All right. So we had a question as well about boats and watercraft and things like that. Do you wanna address that one?

Yeah, so this is, as someone who’s rented cottages quite a bit over the years, taking my family, one of the things I looked for was, a cottage with either a canoe, a motorized boat that we could rent as well, or, kayaks, which is nice, right?

It’s a nice thing to have when you’re going up in, in nice toys to just get out in the water and not have to lug those things yourself. , when I was considering doing it for mine, the, the first thing he asked me the guys at Broker Link was Matt asked, do you or are you planning on renting, kayaks or having kayaks on the property?

And I said I was considering it and then, he went over the differences in insurance and I’m like, you know what for the cost, I didn’t really think it was worth it for me because this is a cottage that we’re gonna, we’re gonna use ourselves. So for that extra insurance, it’s a little bit different for you.

So you’ve got…

Yeah. The way I handle it is I don’t rent them. Yeah. I don’t rent the equipment. What I do is I just are you still talking, Jason? It seems to be no. Okay. Okay. Sorry. I saw, it looked like you were talking on the video and there we go. I don’t actually rent the equipment, so it’s part of their booking.

So I have paddle boats, I have canoes, kayaks, boogie boards, toys like that that they can use. But none of it is motorized. Like I do have a motorboat but I always say no to the guest because of the insurance and, I refer them to somebody else in the community that they can rent from.

But I say no as far as my boat is concerned. And I provide all of the life jackets and safety kits as well for the paddle boats and all that stuff. And if they’re gonna use the paddle boats, they have to just sign it out. That way they don’t have it for the entire week and everybody gets to use it. So I say, I just ask that you sign it out and, have it no more than four hours, for example, so that other people get a chance to use them as well.

I have two and two cottages that I’m renting this year. The other one we’re not renting, but… so I have enough for everybody, that they can use one, but I ask them to sign it out. And that’s just so partly is so that I know where this stuff is and who’s actually on it. And I have them also, they have to take a life jacket and I supply all sorts of life jackets and they’re all there different sizes for little kids the whole bit. And they have a life jacket. But that’s it. I don’t rent it. It’s just available. That way it’s it’s easier for me, it’s easier for insurance cuz they’re allowed to use the equipment that’s on site.

They’re just, it’s just not a rental. Yeah. Okay. And I don’t do motorized anything. Yeah, you get it for, it’s because there’s liability.

You get it on a whole other layer too with the motorized. Because you, in Ontario, you have to have you have to have your boater’s license for any motorized vehicle.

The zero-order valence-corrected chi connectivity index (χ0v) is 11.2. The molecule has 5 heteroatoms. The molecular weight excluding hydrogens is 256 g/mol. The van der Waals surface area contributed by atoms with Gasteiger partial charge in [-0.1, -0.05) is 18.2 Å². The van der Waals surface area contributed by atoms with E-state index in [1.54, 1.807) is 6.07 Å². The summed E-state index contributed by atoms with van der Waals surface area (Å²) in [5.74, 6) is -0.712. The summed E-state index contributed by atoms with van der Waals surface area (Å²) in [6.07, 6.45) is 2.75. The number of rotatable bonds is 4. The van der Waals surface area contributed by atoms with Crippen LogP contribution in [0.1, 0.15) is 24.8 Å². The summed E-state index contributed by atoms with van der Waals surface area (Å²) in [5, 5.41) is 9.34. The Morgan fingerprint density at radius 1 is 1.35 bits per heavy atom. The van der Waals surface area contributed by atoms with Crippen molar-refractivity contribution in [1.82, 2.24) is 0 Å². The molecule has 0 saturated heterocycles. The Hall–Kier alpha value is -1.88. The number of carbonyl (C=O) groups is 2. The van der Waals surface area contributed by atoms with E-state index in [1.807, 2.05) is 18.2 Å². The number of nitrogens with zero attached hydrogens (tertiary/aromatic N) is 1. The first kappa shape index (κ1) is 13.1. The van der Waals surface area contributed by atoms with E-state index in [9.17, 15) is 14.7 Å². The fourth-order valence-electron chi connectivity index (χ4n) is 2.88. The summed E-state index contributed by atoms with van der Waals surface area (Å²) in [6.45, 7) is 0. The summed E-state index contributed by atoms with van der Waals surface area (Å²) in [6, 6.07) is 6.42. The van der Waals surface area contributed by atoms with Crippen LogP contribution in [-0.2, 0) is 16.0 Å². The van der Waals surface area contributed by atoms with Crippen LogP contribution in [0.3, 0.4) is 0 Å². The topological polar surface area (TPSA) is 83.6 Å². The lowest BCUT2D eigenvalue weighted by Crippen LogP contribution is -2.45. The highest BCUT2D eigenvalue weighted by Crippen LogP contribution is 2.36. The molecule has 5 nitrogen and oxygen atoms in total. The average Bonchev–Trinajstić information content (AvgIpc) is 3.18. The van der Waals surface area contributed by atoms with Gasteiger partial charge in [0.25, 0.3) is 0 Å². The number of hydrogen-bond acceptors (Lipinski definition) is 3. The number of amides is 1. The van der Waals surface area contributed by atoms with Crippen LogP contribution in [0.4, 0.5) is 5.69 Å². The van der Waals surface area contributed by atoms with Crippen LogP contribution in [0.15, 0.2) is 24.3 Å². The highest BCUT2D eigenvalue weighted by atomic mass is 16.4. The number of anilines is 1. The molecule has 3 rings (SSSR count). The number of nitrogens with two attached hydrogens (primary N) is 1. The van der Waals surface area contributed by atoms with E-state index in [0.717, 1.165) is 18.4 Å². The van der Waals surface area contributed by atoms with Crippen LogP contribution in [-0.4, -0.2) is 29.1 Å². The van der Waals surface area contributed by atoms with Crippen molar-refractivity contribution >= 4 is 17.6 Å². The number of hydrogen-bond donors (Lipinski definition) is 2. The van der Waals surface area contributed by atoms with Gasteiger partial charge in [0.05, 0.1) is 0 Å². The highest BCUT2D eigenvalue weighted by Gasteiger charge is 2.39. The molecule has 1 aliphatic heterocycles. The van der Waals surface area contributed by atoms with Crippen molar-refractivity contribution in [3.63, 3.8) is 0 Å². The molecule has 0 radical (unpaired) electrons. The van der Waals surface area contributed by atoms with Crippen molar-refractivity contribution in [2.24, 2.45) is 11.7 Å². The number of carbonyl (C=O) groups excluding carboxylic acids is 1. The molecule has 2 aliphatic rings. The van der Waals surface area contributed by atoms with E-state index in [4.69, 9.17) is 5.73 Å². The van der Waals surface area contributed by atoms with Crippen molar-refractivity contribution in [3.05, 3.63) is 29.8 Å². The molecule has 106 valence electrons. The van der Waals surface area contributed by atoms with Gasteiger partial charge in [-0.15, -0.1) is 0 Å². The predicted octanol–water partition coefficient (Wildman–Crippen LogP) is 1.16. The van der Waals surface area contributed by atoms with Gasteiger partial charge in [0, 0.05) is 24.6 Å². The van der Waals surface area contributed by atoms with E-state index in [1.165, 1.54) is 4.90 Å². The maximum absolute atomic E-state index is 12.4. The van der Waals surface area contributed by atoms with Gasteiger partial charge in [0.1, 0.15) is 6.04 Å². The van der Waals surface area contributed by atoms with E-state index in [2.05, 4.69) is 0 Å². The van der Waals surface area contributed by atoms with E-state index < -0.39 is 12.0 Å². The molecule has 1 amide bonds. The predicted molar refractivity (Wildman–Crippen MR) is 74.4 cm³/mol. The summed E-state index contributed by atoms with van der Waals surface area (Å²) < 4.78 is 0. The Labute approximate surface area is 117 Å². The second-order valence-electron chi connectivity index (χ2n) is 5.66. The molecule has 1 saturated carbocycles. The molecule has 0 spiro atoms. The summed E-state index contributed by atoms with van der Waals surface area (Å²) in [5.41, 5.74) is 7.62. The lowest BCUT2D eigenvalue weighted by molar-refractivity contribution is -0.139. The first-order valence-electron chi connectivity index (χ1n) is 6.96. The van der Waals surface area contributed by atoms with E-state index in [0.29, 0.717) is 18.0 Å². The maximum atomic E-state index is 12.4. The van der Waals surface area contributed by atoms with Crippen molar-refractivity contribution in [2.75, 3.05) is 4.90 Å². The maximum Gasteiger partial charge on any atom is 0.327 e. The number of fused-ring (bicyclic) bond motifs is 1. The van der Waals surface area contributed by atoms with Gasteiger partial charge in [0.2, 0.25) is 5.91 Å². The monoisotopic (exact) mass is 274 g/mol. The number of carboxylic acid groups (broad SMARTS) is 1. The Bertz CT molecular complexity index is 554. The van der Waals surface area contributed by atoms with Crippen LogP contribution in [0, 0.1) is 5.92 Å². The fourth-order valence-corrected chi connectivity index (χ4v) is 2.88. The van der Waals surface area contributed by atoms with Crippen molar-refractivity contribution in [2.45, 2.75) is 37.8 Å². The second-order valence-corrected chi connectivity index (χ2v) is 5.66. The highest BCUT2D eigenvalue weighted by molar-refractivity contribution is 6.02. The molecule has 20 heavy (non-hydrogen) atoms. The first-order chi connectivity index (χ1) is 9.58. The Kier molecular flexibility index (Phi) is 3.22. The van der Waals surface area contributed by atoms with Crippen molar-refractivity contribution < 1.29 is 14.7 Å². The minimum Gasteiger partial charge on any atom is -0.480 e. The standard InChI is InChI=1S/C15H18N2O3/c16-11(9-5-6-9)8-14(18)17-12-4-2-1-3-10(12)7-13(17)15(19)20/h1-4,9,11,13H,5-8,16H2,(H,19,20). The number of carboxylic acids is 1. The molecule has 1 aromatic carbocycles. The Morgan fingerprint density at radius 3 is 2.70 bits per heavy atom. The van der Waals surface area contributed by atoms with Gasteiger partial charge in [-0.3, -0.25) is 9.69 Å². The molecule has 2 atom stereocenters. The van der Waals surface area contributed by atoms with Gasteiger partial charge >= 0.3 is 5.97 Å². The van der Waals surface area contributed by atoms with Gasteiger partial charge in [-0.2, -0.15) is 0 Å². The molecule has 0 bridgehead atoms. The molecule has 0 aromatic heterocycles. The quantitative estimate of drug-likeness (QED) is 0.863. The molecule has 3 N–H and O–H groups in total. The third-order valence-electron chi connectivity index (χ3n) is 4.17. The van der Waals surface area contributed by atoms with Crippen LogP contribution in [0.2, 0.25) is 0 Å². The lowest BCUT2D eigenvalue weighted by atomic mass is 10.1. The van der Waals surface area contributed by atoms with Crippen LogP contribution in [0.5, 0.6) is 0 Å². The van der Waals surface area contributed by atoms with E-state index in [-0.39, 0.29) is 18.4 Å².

Yep. Exactly. And then you’re dealing with them, showing you their boater license, and then you’re responsible for that, and I just I don’t wanna go there.

Okay. So over to an HST question, we had question about tax. If you’re, if you’re posting on Airbnb, for example, you have to collect H S T and it’s all part of the website and you set up your rates and everything.

Any business in Canada. There are tax implications. So if you’re using if you’re doing a rental and somebody has and you’re in province of Ontario or whatever, there’s 13%. You’ve got anywhere you have to pay H S T, right? So it’s a business. It’s different than a rental.

It’s different than, I’ve got a lease agreement or something with you. So I do charge H S T. My accountant takes care of whatever needs to be taken care of, but I charge it on all of my bookings. And then I get most of it back. To be honest, it’s almost a wash because I buy so much and do so much that I pay H S T on that the H S T I collect is almost the same as, to me it’s a wash, but the government wants that money, so we need to make sure that they get it. And yeah, and most websites will set it up for you and you can collect that HST automatically. So that works out quite nicely.

We’re gonna talk a little bit about some of the websites.

There’s more than a few exposure… it doesn’t matter if you’re selling or you’re renting, you want the most exposure possible. So there is a number of great websites,,, and just google these different websites Facebook marketplace.

The one you use, is it Canada? Cottage Cottages in Canada? Cottages in, I use Cottages in Canada. One Canada of the reasons I use that is because they accept credit cards so I can, people can pay for their vacation by credit card. And in this case, the the cost and the expense of the credit card fees goes back to the the buyer, not to me.

Which is great. They pay their, the 3% premium to pay by credit. But it’s convenient for them. There’s also VRBO Vacation Rental By Owner, Cottages in Canada, Home Togo, Cottages – Canada, Airbnb. It’s just endless, right? Yeah. There’s so many places.

Kijiji, Facebook Marketplace, there’s all of those will give you, obviously the free ones. That’s an easy decision Kijiji, Facebook Marketplace. But there, it all adds to Google Analytics, when anyone’s searching a cottage, if, the more your cottage is out there, the higher it pushes it up when someone’s searching for something.

And so the reason I chose Cottages in Canada is because I’m trying to attract international travelers.